Forsaken World by Perfect World Entertainment presents a pleasing fantasy MMO filled with sweeping vistas, vainglorious attention to detail, and a wide range of swords-and-sorcery that should captivate most players.
There are a number of races to choose from, each of which have their own distinct affect and they pretty much conform to the standard fantasy set: human, elf, dwarf, stonemen, and kindred. The kindred are more-or-less vampires—fangs and all—with their own Bram Stoker effect going on and the stonemen are a bit interesting. The rest are staple fantasy when it comes to what humans, dwarves, and elves happen to be up to. Altogether, each of them have their own distinct look, set of attributes, and even apparently gestures.
Character creation is a little bit bland, but we see this often in games nowadays. Everything is a slider with between 6-8 options for facial features, makeup, and hair type. And from there skin color and hair color for certain races can be chosen from a huge palate. Notice, though, this doesn’t stop the culture from enforcing certain norms (the number of red-headed, female kindred with cascading hairdos seems to be at the tipping point.)
Stonemen, of course, are only male–but that they only come with one class seems a little bit restrictive, Protectors. A sort of warrior/paladin role. As a race they felt rather locked in, but looking at the lore it makes sense. They are men carved from living rock and animated to one purpose: protect the land from the siege of evil. As characters, stonemen feel slow (although they seem to move at the same rate) they are huge, ponderous, and inexorable in their motions. I wouldn’t be surprised if they had a sound-effect of thumping footfalls when they moved.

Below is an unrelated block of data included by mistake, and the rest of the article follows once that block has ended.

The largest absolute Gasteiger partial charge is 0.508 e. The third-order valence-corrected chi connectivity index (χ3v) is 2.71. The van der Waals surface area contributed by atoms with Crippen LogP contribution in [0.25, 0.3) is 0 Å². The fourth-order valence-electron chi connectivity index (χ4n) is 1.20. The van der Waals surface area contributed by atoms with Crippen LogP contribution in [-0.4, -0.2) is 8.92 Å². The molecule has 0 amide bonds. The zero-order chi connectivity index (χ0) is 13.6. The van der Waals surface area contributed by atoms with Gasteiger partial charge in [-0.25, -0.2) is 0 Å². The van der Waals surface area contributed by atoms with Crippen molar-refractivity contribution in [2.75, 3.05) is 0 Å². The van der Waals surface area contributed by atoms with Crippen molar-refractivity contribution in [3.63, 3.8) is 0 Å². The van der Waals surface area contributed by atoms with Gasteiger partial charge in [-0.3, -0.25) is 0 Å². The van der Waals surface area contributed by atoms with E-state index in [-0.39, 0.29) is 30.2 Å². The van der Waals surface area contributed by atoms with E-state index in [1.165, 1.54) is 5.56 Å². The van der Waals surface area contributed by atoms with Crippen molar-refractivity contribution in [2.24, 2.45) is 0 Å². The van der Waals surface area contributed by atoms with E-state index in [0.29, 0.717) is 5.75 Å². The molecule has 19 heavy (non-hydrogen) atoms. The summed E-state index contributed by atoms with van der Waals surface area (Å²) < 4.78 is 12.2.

Dwarves can also only have one class—Marksmen—but they’re permitted both genders. Drwarven girls, in fact, look a lot like very petite women wearing huge dresses. Almost oddly Victorian, almost as if dwarven women feel the need to make up for a lack of girth as compared to their male counterparts.
You do enter your birth month and day when creating a character that sets your astrological sign. The sign changes day to day in game and during certain times you will be cast under a favorable sign increasing attributes and providing a temporary buff.
Character costumes in Forsaken World are extremely elaborate and detailed, although they tend to blur together a little bit as a result. Their articulation does strike me as different from other free-to-play MMOs that I’ve taken the time to delve into, and I appreciate that. It makes up for the sense of a lack of individuality when it comes to individual morphology. Even with all the sliders and color decisions, most characters of a particular race/gender look almost indistinguishable. You can eventually pick out the details (for example: makeup on some is quite striking) but they trend towards the same themes. The clothing does really seem to “make the man” in Forsaken World.
Attack and casting animations are full of definition and motion. Particle effects, special effect sheets, sparkles, billowing clouds, electricity, watery-distortion, you name it you’ll probably see someone produce the effect. While the graphics aren’t really that great when it comes to all these effects, they still combine to produce a sort of awe-inspiring firework display. Weapons and some armors (especially in the case of NPCs) have aura effects that come with them that look like clouds of darkness, arcs of electricity, billowing plumes of fog, and other interesting visual effects.